I read the book The Lovely Bones a few years after it came out. I was about fourteen and I couldn’t remember having ever read a book where the protagonist reminded me so much of myself, or at least somebody with a voice I could relate to. The protagonist, Susie Salmon, was the same age as I was, but all the other fourteen year olds being portrayed in books that I had read were usually vapid (uh, The Clique books, anyone?). The character of Susie Salmon was smart, compassionate and observant.
Well, it’s Christmas Eve and I’ll be running around all day. But here are some favorite posts from other blogs. Sorry that I’ve just been doing link love lately, but hopefully that will change after my work schedule calms down a little bit and I have some time to focus on posting.
PopMatters: When TV Became Art: What We Owe to Buffy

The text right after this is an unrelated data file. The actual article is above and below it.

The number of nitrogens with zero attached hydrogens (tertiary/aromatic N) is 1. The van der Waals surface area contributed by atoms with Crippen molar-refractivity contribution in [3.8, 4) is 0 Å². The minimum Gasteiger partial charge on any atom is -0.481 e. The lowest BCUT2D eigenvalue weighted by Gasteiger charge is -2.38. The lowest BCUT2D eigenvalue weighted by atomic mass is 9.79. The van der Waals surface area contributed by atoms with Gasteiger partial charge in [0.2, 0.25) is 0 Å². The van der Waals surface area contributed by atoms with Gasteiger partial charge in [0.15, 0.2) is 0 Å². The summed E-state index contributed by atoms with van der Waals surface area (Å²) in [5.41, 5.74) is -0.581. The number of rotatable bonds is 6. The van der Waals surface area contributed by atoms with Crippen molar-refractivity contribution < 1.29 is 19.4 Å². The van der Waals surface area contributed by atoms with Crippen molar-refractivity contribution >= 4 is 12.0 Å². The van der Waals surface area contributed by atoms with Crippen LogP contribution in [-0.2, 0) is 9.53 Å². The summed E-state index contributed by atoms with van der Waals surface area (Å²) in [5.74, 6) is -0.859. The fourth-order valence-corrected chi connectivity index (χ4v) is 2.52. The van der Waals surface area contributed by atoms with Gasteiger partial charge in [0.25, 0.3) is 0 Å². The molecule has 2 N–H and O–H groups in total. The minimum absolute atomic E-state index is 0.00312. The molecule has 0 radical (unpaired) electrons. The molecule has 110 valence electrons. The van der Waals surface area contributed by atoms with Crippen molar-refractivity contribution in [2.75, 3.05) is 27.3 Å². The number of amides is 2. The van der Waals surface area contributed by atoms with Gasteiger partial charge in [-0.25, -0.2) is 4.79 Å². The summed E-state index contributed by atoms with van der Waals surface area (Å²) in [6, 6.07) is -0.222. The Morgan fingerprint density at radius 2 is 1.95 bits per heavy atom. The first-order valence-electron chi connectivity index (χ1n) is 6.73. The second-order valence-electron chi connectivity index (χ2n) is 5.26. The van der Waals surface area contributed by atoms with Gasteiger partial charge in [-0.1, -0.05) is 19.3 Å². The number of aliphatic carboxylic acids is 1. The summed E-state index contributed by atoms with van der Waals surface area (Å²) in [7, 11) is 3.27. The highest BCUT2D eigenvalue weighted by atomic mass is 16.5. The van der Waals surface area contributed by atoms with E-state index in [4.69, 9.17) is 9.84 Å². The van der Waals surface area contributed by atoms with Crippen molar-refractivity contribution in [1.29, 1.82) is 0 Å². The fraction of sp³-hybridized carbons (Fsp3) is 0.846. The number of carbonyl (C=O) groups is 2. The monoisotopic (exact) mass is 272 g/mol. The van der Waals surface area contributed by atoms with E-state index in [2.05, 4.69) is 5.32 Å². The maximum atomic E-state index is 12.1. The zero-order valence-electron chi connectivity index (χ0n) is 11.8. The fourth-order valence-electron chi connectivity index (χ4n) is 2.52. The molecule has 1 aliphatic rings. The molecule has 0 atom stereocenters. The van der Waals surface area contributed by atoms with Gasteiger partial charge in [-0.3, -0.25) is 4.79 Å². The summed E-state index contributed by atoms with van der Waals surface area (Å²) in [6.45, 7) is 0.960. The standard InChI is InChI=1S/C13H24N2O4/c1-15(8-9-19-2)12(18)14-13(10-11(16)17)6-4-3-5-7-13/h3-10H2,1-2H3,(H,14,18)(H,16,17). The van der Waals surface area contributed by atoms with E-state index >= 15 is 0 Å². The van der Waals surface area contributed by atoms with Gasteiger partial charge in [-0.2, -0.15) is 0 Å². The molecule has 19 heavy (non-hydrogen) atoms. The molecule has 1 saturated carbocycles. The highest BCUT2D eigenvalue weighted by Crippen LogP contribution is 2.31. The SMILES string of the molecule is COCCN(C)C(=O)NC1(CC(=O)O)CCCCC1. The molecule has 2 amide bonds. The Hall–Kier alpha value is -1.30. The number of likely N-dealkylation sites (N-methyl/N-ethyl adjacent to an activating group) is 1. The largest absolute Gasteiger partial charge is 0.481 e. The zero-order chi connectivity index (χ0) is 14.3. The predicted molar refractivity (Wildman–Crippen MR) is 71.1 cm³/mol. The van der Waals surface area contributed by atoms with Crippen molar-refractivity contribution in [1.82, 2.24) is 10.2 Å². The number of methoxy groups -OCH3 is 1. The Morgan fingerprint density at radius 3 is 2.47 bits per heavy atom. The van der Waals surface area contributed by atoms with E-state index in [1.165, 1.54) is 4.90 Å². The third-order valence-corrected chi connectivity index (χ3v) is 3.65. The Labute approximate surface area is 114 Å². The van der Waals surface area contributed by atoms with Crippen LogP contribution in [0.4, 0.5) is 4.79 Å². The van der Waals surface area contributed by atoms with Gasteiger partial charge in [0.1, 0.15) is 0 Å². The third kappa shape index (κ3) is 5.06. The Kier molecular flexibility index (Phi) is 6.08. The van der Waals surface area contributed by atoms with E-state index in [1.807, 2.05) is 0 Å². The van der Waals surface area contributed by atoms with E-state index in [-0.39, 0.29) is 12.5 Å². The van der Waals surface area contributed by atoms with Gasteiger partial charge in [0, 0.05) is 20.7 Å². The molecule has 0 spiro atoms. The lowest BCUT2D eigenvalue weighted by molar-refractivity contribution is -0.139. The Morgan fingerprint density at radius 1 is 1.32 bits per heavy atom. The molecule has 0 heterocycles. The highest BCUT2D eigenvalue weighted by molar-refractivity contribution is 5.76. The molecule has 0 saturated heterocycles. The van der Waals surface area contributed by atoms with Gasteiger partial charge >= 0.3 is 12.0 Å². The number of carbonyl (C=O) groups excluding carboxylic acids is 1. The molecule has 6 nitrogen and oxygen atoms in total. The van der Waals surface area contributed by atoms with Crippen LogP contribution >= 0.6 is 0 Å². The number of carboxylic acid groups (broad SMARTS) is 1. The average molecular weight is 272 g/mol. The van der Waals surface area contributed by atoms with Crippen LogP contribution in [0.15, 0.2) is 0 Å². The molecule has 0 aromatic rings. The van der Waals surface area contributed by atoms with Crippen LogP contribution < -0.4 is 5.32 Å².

TV has become art, but that was achieved well before the first episode of The Wire and even before the advent of this decade. TV became art when what should have been the antithesis of art, a teen drama about a cheerleader who against her wishes was forced to become a vampire slayer, redefined what could be done in the context of popular television.
Feministing: Top Ten Wins for Women in 2009
Sometimes, it’s easy to feel overwhelmed by all the bad news about women’s issues we hear on a daily basis. From large to small, this past year has definitely seen its share of setbacks and sorrows. But 2009 has also been a year of victories and successes, progress and growth for women and women’s movements internationally.
this ain’t livin’: The Magicians